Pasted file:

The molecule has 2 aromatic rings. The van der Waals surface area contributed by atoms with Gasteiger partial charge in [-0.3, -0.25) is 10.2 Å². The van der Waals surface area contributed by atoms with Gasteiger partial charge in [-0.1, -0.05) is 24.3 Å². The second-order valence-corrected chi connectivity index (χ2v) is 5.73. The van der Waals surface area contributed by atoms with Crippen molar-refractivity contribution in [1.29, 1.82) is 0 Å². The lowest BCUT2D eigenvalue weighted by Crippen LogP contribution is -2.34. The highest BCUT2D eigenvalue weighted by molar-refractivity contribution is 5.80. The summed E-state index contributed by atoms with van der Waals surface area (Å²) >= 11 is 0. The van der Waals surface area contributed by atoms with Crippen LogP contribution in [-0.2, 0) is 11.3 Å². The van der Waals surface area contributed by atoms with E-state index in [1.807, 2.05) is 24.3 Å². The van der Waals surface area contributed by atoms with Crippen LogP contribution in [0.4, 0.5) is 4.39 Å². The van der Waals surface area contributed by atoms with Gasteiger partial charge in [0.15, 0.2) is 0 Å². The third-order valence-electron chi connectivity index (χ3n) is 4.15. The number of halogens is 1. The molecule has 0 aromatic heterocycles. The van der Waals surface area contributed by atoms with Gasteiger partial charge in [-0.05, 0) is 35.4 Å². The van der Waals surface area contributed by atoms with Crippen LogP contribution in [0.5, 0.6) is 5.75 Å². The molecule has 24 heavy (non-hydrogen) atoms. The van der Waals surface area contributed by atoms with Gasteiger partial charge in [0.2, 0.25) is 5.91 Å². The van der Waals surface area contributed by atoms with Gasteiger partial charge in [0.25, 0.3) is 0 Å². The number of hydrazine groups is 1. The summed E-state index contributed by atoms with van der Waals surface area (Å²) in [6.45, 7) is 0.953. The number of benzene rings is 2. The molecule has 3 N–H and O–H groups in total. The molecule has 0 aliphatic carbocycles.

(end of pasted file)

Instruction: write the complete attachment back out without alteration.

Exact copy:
The molecule has 2 aromatic rings. The van der Waals surface area contributed by atoms with Gasteiger partial charge in [-0.3, -0.25) is 10.2 Å². The van der Waals surface area contributed by atoms with Gasteiger partial charge in [-0.1, -0.05) is 24.3 Å². The second-order valence-corrected chi connectivity index (χ2v) is 5.73. The van der Waals surface area contributed by atoms with Crippen molar-refractivity contribution in [1.29, 1.82) is 0 Å². The lowest BCUT2D eigenvalue weighted by Crippen LogP contribution is -2.34. The highest BCUT2D eigenvalue weighted by molar-refractivity contribution is 5.80. The summed E-state index contributed by atoms with van der Waals surface area (Å²) >= 11 is 0. The van der Waals surface area contributed by atoms with Crippen LogP contribution in [-0.2, 0) is 11.3 Å². The van der Waals surface area contributed by atoms with E-state index in [1.807, 2.05) is 24.3 Å². The van der Waals surface area contributed by atoms with Crippen LogP contribution in [0.4, 0.5) is 4.39 Å². The van der Waals surface area contributed by atoms with Gasteiger partial charge in [0.15, 0.2) is 0 Å². The third-order valence-electron chi connectivity index (χ3n) is 4.15. The number of halogens is 1. The molecule has 0 aromatic heterocycles. The van der Waals surface area contributed by atoms with Gasteiger partial charge in [-0.05, 0) is 35.4 Å². The van der Waals surface area contributed by atoms with Crippen LogP contribution in [0.5, 0.6) is 5.75 Å². The molecule has 24 heavy (non-hydrogen) atoms. The van der Waals surface area contributed by atoms with Gasteiger partial charge in [0.2, 0.25) is 5.91 Å². The van der Waals surface area contributed by atoms with Gasteiger partial charge in [0.25, 0.3) is 0 Å². The number of hydrazine groups is 1. The summed E-state index contributed by atoms with van der Waals surface area (Å²) in [6.45, 7) is 0.953. The number of benzene rings is 2. The molecule has 3 N–H and O–H groups in total. The molecule has 0 aliphatic carbocycles.